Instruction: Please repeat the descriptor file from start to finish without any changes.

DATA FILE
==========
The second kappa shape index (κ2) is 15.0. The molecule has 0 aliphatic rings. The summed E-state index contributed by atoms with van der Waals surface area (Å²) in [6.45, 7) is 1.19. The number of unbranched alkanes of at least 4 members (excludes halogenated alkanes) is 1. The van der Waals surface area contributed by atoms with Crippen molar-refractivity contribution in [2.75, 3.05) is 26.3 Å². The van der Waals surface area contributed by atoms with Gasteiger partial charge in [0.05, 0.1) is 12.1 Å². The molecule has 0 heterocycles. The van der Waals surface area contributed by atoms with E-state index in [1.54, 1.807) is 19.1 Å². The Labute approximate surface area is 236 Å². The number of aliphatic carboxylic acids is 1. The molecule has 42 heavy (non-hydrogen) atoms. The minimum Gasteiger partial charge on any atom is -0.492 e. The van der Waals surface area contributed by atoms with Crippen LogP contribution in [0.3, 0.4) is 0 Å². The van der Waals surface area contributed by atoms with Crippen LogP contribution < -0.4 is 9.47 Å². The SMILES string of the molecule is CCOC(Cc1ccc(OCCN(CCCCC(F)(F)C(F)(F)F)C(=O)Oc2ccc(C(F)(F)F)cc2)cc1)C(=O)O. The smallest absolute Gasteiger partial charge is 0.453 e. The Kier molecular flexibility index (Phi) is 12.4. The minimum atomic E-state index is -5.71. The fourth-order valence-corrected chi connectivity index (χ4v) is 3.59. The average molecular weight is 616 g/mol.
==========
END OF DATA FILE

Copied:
The second kappa shape index (κ2) is 15.0. The molecule has 0 aliphatic rings. The summed E-state index contributed by atoms with van der Waals surface area (Å²) in [6.45, 7) is 1.19. The number of unbranched alkanes of at least 4 members (excludes halogenated alkanes) is 1. The van der Waals surface area contributed by atoms with Crippen molar-refractivity contribution in [2.75, 3.05) is 26.3 Å². The van der Waals surface area contributed by atoms with Gasteiger partial charge in [0.05, 0.1) is 12.1 Å². The molecule has 0 heterocycles. The van der Waals surface area contributed by atoms with E-state index in [1.54, 1.807) is 19.1 Å². The Labute approximate surface area is 236 Å². The number of aliphatic carboxylic acids is 1. The molecule has 42 heavy (non-hydrogen) atoms. The minimum Gasteiger partial charge on any atom is -0.492 e. The van der Waals surface area contributed by atoms with Crippen LogP contribution in [0.3, 0.4) is 0 Å². The van der Waals surface area contributed by atoms with Crippen LogP contribution < -0.4 is 9.47 Å². The SMILES string of the molecule is CCOC(Cc1ccc(OCCN(CCCCC(F)(F)C(F)(F)F)C(=O)Oc2ccc(C(F)(F)F)cc2)cc1)C(=O)O. The smallest absolute Gasteiger partial charge is 0.453 e. The Kier molecular flexibility index (Phi) is 12.4. The minimum atomic E-state index is -5.71. The fourth-order valence-corrected chi connectivity index (χ4v) is 3.59. The average molecular weight is 616 g/mol.